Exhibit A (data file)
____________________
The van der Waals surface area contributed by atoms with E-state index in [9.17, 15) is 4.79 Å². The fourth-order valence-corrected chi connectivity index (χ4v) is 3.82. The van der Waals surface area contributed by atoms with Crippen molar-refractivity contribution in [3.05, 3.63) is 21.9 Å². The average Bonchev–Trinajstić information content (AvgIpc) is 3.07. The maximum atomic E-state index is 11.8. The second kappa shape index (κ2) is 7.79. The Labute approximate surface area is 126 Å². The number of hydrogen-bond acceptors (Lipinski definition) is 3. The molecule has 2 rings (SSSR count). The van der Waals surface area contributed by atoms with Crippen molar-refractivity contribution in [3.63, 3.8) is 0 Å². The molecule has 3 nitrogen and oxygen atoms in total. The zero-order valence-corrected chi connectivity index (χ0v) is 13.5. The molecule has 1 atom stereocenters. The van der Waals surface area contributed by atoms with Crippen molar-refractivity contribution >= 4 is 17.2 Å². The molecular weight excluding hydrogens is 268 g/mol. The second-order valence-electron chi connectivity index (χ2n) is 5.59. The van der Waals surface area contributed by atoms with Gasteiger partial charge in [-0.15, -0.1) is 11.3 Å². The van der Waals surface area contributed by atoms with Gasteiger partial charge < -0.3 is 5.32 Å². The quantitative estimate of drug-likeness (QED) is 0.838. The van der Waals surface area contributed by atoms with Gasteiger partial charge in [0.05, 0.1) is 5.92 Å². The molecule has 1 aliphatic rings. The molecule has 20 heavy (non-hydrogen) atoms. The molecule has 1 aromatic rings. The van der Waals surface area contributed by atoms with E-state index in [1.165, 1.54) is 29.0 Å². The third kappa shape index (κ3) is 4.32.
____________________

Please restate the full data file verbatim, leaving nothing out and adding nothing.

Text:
The van der Waals surface area contributed by atoms with E-state index in [9.17, 15) is 4.79 Å². The fourth-order valence-corrected chi connectivity index (χ4v) is 3.82. The van der Waals surface area contributed by atoms with Crippen molar-refractivity contribution in [3.05, 3.63) is 21.9 Å². The average Bonchev–Trinajstić information content (AvgIpc) is 3.07. The maximum atomic E-state index is 11.8. The second kappa shape index (κ2) is 7.79. The Labute approximate surface area is 126 Å². The number of hydrogen-bond acceptors (Lipinski definition) is 3. The molecule has 2 rings (SSSR count). The van der Waals surface area contributed by atoms with Crippen molar-refractivity contribution in [3.63, 3.8) is 0 Å². The molecule has 3 nitrogen and oxygen atoms in total. The zero-order valence-corrected chi connectivity index (χ0v) is 13.5. The molecule has 1 atom stereocenters. The van der Waals surface area contributed by atoms with Crippen molar-refractivity contribution >= 4 is 17.2 Å². The molecular weight excluding hydrogens is 268 g/mol. The second-order valence-electron chi connectivity index (χ2n) is 5.59. The van der Waals surface area contributed by atoms with Gasteiger partial charge in [-0.15, -0.1) is 11.3 Å². The van der Waals surface area contributed by atoms with Gasteiger partial charge < -0.3 is 5.32 Å². The quantitative estimate of drug-likeness (QED) is 0.838. The van der Waals surface area contributed by atoms with Gasteiger partial charge in [0.05, 0.1) is 5.92 Å². The molecule has 1 aliphatic rings. The molecule has 20 heavy (non-hydrogen) atoms. The molecule has 1 aromatic rings. The van der Waals surface area contributed by atoms with E-state index in [1.165, 1.54) is 29.0 Å². The third kappa shape index (κ3) is 4.32.